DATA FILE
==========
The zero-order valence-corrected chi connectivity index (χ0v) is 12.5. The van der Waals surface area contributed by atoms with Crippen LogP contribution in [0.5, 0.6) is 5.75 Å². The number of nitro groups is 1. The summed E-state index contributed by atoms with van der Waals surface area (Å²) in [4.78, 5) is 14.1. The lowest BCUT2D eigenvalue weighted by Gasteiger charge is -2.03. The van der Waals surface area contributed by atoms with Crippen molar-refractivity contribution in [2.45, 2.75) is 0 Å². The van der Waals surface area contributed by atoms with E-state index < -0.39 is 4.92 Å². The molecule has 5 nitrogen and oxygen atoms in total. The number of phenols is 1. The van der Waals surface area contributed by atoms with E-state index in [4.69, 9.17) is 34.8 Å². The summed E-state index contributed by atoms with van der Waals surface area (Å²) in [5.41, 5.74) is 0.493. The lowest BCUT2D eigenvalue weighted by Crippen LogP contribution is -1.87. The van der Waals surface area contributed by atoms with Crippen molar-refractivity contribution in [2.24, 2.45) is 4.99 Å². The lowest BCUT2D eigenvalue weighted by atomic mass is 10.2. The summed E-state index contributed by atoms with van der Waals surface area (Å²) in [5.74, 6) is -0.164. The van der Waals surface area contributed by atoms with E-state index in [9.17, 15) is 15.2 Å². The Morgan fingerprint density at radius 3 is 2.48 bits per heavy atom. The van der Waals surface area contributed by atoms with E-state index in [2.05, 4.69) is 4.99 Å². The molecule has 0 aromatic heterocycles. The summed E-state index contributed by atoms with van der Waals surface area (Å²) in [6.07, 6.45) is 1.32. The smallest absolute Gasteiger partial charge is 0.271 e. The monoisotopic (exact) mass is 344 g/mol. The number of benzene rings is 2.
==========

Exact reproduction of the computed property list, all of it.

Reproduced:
The zero-order valence-corrected chi connectivity index (χ0v) is 12.5. The van der Waals surface area contributed by atoms with Crippen LogP contribution in [0.5, 0.6) is 5.75 Å². The number of nitro groups is 1. The summed E-state index contributed by atoms with van der Waals surface area (Å²) in [4.78, 5) is 14.1. The lowest BCUT2D eigenvalue weighted by Gasteiger charge is -2.03. The van der Waals surface area contributed by atoms with Crippen molar-refractivity contribution in [2.45, 2.75) is 0 Å². The van der Waals surface area contributed by atoms with E-state index < -0.39 is 4.92 Å². The molecule has 5 nitrogen and oxygen atoms in total. The number of phenols is 1. The van der Waals surface area contributed by atoms with E-state index in [4.69, 9.17) is 34.8 Å². The summed E-state index contributed by atoms with van der Waals surface area (Å²) in [5.41, 5.74) is 0.493. The lowest BCUT2D eigenvalue weighted by Crippen LogP contribution is -1.87. The van der Waals surface area contributed by atoms with Crippen molar-refractivity contribution in [2.24, 2.45) is 4.99 Å². The lowest BCUT2D eigenvalue weighted by atomic mass is 10.2. The summed E-state index contributed by atoms with van der Waals surface area (Å²) in [5.74, 6) is -0.164. The van der Waals surface area contributed by atoms with E-state index in [9.17, 15) is 15.2 Å². The Morgan fingerprint density at radius 3 is 2.48 bits per heavy atom. The van der Waals surface area contributed by atoms with E-state index in [2.05, 4.69) is 4.99 Å². The molecule has 0 aromatic heterocycles. The summed E-state index contributed by atoms with van der Waals surface area (Å²) in [6.07, 6.45) is 1.32. The smallest absolute Gasteiger partial charge is 0.271 e. The monoisotopic (exact) mass is 344 g/mol. The number of benzene rings is 2.